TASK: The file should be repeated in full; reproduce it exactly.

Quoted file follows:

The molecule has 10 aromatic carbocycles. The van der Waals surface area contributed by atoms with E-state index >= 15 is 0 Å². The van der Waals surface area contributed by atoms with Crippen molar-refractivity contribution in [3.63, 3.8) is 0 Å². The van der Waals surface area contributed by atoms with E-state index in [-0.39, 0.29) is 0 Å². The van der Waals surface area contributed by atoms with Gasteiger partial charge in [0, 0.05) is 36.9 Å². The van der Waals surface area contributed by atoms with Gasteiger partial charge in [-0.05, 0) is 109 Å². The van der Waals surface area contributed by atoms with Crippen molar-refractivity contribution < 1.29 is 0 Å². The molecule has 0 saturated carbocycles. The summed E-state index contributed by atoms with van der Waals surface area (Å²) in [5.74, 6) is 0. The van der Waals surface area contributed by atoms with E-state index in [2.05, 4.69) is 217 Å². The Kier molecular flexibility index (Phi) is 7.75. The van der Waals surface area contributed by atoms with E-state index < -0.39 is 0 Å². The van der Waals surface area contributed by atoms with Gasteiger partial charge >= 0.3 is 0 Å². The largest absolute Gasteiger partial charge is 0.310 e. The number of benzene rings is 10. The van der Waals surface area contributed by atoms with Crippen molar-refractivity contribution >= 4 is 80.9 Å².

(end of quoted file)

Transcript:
The molecule has 10 aromatic carbocycles. The van der Waals surface area contributed by atoms with E-state index >= 15 is 0 Å². The van der Waals surface area contributed by atoms with Crippen molar-refractivity contribution in [3.63, 3.8) is 0 Å². The van der Waals surface area contributed by atoms with E-state index in [-0.39, 0.29) is 0 Å². The van der Waals surface area contributed by atoms with Gasteiger partial charge in [0, 0.05) is 36.9 Å². The van der Waals surface area contributed by atoms with Gasteiger partial charge in [-0.05, 0) is 109 Å². The van der Waals surface area contributed by atoms with Crippen molar-refractivity contribution < 1.29 is 0 Å². The molecule has 0 saturated carbocycles. The summed E-state index contributed by atoms with van der Waals surface area (Å²) in [5.74, 6) is 0. The van der Waals surface area contributed by atoms with E-state index in [2.05, 4.69) is 217 Å². The Kier molecular flexibility index (Phi) is 7.75. The van der Waals surface area contributed by atoms with E-state index < -0.39 is 0 Å². The van der Waals surface area contributed by atoms with Gasteiger partial charge >= 0.3 is 0 Å². The largest absolute Gasteiger partial charge is 0.310 e. The number of benzene rings is 10. The van der Waals surface area contributed by atoms with Crippen molar-refractivity contribution >= 4 is 80.9 Å².